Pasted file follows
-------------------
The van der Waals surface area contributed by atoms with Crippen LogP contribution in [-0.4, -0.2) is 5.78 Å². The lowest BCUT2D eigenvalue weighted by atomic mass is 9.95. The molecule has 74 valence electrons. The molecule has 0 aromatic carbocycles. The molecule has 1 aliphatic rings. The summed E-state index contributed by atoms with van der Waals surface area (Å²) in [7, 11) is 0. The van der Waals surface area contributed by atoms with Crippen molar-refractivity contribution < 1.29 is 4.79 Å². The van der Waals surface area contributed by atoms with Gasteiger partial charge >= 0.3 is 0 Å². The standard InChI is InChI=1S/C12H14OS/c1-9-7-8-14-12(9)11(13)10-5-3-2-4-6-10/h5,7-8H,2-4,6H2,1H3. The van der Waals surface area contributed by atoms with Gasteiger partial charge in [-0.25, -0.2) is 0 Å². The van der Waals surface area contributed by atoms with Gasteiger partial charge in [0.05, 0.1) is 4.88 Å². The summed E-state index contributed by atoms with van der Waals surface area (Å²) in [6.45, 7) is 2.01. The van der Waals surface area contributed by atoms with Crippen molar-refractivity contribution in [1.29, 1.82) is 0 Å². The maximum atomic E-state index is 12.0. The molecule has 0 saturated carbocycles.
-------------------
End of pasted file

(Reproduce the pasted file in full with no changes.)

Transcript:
The van der Waals surface area contributed by atoms with Crippen LogP contribution in [-0.4, -0.2) is 5.78 Å². The lowest BCUT2D eigenvalue weighted by atomic mass is 9.95. The molecule has 74 valence electrons. The molecule has 0 aromatic carbocycles. The molecule has 1 aliphatic rings. The summed E-state index contributed by atoms with van der Waals surface area (Å²) in [7, 11) is 0. The van der Waals surface area contributed by atoms with Crippen molar-refractivity contribution < 1.29 is 4.79 Å². The van der Waals surface area contributed by atoms with Gasteiger partial charge >= 0.3 is 0 Å². The standard InChI is InChI=1S/C12H14OS/c1-9-7-8-14-12(9)11(13)10-5-3-2-4-6-10/h5,7-8H,2-4,6H2,1H3. The van der Waals surface area contributed by atoms with Gasteiger partial charge in [-0.25, -0.2) is 0 Å². The van der Waals surface area contributed by atoms with Gasteiger partial charge in [0.05, 0.1) is 4.88 Å². The summed E-state index contributed by atoms with van der Waals surface area (Å²) in [6.45, 7) is 2.01. The van der Waals surface area contributed by atoms with Crippen molar-refractivity contribution in [1.29, 1.82) is 0 Å². The maximum atomic E-state index is 12.0. The molecule has 0 saturated carbocycles.